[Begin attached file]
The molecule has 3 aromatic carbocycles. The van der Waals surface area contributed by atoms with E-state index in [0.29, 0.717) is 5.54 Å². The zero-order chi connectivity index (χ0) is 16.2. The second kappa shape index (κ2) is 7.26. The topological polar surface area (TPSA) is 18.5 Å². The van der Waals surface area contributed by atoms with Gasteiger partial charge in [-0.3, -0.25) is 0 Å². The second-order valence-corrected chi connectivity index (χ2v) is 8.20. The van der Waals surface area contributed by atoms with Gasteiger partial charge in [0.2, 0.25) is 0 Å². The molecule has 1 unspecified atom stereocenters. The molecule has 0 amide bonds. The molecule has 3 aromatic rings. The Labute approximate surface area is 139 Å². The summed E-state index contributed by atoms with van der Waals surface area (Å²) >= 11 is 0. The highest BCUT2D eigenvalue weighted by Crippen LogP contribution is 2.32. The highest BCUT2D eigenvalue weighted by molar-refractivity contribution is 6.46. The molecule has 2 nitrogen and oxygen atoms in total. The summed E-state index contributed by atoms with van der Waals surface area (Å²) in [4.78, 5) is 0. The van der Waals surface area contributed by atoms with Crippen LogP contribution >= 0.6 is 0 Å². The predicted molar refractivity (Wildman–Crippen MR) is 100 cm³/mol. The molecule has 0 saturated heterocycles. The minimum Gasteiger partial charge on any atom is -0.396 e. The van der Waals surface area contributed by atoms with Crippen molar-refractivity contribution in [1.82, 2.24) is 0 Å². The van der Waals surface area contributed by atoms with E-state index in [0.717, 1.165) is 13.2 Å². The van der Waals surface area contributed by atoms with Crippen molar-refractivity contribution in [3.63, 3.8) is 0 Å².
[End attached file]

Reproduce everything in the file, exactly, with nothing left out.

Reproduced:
The molecule has 3 aromatic carbocycles. The van der Waals surface area contributed by atoms with E-state index in [0.29, 0.717) is 5.54 Å². The zero-order chi connectivity index (χ0) is 16.2. The second kappa shape index (κ2) is 7.26. The topological polar surface area (TPSA) is 18.5 Å². The van der Waals surface area contributed by atoms with Gasteiger partial charge in [-0.3, -0.25) is 0 Å². The second-order valence-corrected chi connectivity index (χ2v) is 8.20. The van der Waals surface area contributed by atoms with Gasteiger partial charge in [0.2, 0.25) is 0 Å². The molecule has 1 unspecified atom stereocenters. The molecule has 0 amide bonds. The molecule has 3 aromatic rings. The Labute approximate surface area is 139 Å². The summed E-state index contributed by atoms with van der Waals surface area (Å²) >= 11 is 0. The highest BCUT2D eigenvalue weighted by Crippen LogP contribution is 2.32. The highest BCUT2D eigenvalue weighted by molar-refractivity contribution is 6.46. The molecule has 2 nitrogen and oxygen atoms in total. The summed E-state index contributed by atoms with van der Waals surface area (Å²) in [4.78, 5) is 0. The van der Waals surface area contributed by atoms with Crippen LogP contribution >= 0.6 is 0 Å². The predicted molar refractivity (Wildman–Crippen MR) is 100 cm³/mol. The molecule has 0 saturated heterocycles. The minimum Gasteiger partial charge on any atom is -0.396 e. The van der Waals surface area contributed by atoms with Crippen molar-refractivity contribution in [1.82, 2.24) is 0 Å². The van der Waals surface area contributed by atoms with E-state index in [0.717, 1.165) is 13.2 Å². The van der Waals surface area contributed by atoms with Crippen molar-refractivity contribution in [3.63, 3.8) is 0 Å².